Sunday's Ravens game at M&T Bank Stadium was briefly interrupted when a semi-nude man leaped onto the field dressed in tight Batman shorts and a cape.
Mark Harvey, a 26-year-old truck driver from Severn, is no newbie when it comes to streaking: He made a similar sally onto the field at Camden Yards on the Orioles' Opening Day in April.
Harvey made his move two minutes before the end of the second quarter, according to a police report.
A video shot by Harvey's friends and posted to YouTube shows him jumping onto the field before heading to midfield and dancing around like a crab, then blowing kisses to the crowd.
As Harvey eluded security and police, a man can be heard saying, "I've never seen it go on this long. This is great."
Aerial footage of the game shows red-jacketed security guards chasing Harvey, who dashed to the 10-yard line before being tackled by the guards and handcuffed and led off the field by police officers.
The stunt caused the game to be delayed, according to the police report.
In an interview, Harvey said he made his second run to raise awareness for a good cause. "We decided to bring Batman back for the cause of stop bullying," he said.
He had the words "Don't be a bully, be a superhero" painted across his chest during the run.
After his run at Camden Yards, Harvey escaped charges after a miscommunication by the Baltimore City state's attorney's office, The Baltimore Sun reported at the time. He was not so lucky this time. Online court records show that Harvey was charged Monday with trespass, disorderly conduct and disturbing the peace.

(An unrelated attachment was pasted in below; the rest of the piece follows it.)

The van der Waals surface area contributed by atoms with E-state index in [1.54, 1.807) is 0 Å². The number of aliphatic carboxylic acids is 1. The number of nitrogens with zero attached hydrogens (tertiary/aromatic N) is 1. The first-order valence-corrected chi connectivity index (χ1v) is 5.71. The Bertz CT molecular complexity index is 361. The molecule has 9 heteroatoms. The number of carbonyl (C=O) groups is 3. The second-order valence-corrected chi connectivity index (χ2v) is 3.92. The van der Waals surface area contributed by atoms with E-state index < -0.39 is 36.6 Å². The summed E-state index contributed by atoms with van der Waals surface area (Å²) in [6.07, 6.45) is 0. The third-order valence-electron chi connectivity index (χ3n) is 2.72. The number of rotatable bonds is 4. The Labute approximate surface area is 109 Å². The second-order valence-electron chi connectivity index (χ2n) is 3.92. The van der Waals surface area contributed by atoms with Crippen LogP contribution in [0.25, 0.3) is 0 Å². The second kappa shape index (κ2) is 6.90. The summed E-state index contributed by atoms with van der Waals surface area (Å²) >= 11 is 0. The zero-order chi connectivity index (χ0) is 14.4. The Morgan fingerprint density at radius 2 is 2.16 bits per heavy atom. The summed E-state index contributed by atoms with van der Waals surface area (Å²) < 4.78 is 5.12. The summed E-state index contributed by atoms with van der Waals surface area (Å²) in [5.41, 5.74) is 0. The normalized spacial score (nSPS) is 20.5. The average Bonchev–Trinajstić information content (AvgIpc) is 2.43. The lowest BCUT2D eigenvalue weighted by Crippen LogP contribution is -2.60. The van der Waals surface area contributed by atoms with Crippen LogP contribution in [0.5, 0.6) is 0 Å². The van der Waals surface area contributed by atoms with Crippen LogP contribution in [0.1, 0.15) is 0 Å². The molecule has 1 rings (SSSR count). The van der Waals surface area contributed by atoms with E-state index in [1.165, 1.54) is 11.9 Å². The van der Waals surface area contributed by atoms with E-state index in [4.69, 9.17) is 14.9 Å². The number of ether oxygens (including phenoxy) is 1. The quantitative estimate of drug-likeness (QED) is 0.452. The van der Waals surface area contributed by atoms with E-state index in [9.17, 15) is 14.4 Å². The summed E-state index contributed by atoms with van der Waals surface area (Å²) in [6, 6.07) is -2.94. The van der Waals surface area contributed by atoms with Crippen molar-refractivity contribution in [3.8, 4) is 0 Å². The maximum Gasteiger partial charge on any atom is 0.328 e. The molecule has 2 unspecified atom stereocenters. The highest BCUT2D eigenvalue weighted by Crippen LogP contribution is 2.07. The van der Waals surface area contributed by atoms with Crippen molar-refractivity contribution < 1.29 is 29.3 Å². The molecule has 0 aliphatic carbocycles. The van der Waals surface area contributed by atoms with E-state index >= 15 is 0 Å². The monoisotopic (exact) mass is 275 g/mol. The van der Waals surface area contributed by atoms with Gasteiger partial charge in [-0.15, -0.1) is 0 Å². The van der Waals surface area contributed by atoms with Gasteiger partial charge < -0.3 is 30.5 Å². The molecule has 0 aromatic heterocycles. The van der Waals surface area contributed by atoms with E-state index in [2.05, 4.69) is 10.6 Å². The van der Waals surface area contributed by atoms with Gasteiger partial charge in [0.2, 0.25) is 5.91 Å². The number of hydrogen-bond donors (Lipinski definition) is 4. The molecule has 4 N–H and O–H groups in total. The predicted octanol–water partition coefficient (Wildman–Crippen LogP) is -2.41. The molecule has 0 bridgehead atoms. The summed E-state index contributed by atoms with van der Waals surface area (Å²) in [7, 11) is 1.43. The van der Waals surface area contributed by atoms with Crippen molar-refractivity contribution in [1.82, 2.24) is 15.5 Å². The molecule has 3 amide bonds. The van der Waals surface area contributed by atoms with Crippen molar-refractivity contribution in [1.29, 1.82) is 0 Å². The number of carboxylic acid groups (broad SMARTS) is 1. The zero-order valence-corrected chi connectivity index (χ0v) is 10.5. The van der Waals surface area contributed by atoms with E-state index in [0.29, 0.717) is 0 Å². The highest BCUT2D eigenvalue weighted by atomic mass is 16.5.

The state's attorney's office declined to comment on a continuing case.
Reached by phone Monday afternoon, Harvey said he had just returned home after spending a sleepless night in jail.
"I'm beat right now," he said.
Harvey was banned from Camden Yards, and after a string of incidents of people running onto the field, the Orioles beefed up security. Zachary Gregoricus, who ran onto the field and slid into second base, was fined $500 in May. Christopher Fatkin, who was tackled by an umpire after eluding security, was also fined $500 in June.
Harvey runs a website that sells anti-bullying T-shirts, wristbands and stickers. The site was set up last week, according to registration records.
"Kids are dying because kids are picking on kids. I know a couple of people whose kids are getting bullied," he said. "I thought, 'I can make a difference.' "
Ravens spokesman Patrick Gleason said in an email, "This created a dangerous situation, and we will prosecute to the fullest."
Harvey's options of where to watch live sports in Baltimore are rapidly diminishing. Gleason said he will not be welcome back at Ravens games.
Harvey said he has no plans for targeting another sport but would make an attempt at basketball if Baltimore had a team.
The sports website Deadspin, which has followed Harvey's career closely, had a more daunting suggestion: ice hockey.